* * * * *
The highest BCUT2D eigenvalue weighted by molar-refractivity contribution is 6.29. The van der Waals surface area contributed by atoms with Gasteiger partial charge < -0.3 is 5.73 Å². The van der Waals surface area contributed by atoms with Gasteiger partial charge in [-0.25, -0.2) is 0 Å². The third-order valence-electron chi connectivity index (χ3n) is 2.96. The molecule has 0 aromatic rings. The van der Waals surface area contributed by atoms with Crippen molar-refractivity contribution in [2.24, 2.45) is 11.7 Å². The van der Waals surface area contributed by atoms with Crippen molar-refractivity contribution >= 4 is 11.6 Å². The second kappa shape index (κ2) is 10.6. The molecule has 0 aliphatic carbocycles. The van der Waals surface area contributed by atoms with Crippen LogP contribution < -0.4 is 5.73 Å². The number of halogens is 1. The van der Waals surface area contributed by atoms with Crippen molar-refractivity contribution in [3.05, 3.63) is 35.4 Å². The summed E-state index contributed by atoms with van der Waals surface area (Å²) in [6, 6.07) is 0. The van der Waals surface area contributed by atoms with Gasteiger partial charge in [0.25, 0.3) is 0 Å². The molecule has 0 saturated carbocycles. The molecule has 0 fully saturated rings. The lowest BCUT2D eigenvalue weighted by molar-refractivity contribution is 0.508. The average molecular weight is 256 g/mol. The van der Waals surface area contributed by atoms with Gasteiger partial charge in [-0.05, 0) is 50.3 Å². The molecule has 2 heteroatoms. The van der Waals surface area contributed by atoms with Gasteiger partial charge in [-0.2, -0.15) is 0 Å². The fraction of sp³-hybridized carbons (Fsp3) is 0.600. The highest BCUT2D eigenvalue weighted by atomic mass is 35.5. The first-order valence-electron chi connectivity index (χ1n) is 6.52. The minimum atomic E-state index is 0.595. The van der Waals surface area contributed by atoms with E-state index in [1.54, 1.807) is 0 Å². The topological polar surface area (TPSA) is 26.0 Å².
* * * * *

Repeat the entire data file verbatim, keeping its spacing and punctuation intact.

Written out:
The highest BCUT2D eigenvalue weighted by molar-refractivity contribution is 6.29. The van der Waals surface area contributed by atoms with Gasteiger partial charge < -0.3 is 5.73 Å². The van der Waals surface area contributed by atoms with Gasteiger partial charge in [-0.25, -0.2) is 0 Å². The third-order valence-electron chi connectivity index (χ3n) is 2.96. The molecule has 0 aromatic rings. The van der Waals surface area contributed by atoms with Crippen molar-refractivity contribution in [2.24, 2.45) is 11.7 Å². The van der Waals surface area contributed by atoms with Crippen molar-refractivity contribution >= 4 is 11.6 Å². The second kappa shape index (κ2) is 10.6. The molecule has 0 aliphatic carbocycles. The van der Waals surface area contributed by atoms with Crippen LogP contribution < -0.4 is 5.73 Å². The number of halogens is 1. The van der Waals surface area contributed by atoms with Crippen molar-refractivity contribution in [3.05, 3.63) is 35.4 Å². The summed E-state index contributed by atoms with van der Waals surface area (Å²) in [6, 6.07) is 0. The van der Waals surface area contributed by atoms with Gasteiger partial charge in [0.25, 0.3) is 0 Å². The molecule has 0 saturated carbocycles. The molecule has 0 fully saturated rings. The lowest BCUT2D eigenvalue weighted by molar-refractivity contribution is 0.508. The average molecular weight is 256 g/mol. The van der Waals surface area contributed by atoms with Gasteiger partial charge in [-0.05, 0) is 50.3 Å². The molecule has 2 heteroatoms. The van der Waals surface area contributed by atoms with Gasteiger partial charge in [-0.2, -0.15) is 0 Å². The fraction of sp³-hybridized carbons (Fsp3) is 0.600. The highest BCUT2D eigenvalue weighted by atomic mass is 35.5. The first-order valence-electron chi connectivity index (χ1n) is 6.52. The minimum atomic E-state index is 0.595. The van der Waals surface area contributed by atoms with E-state index in [1.54, 1.807) is 0 Å². The topological polar surface area (TPSA) is 26.0 Å².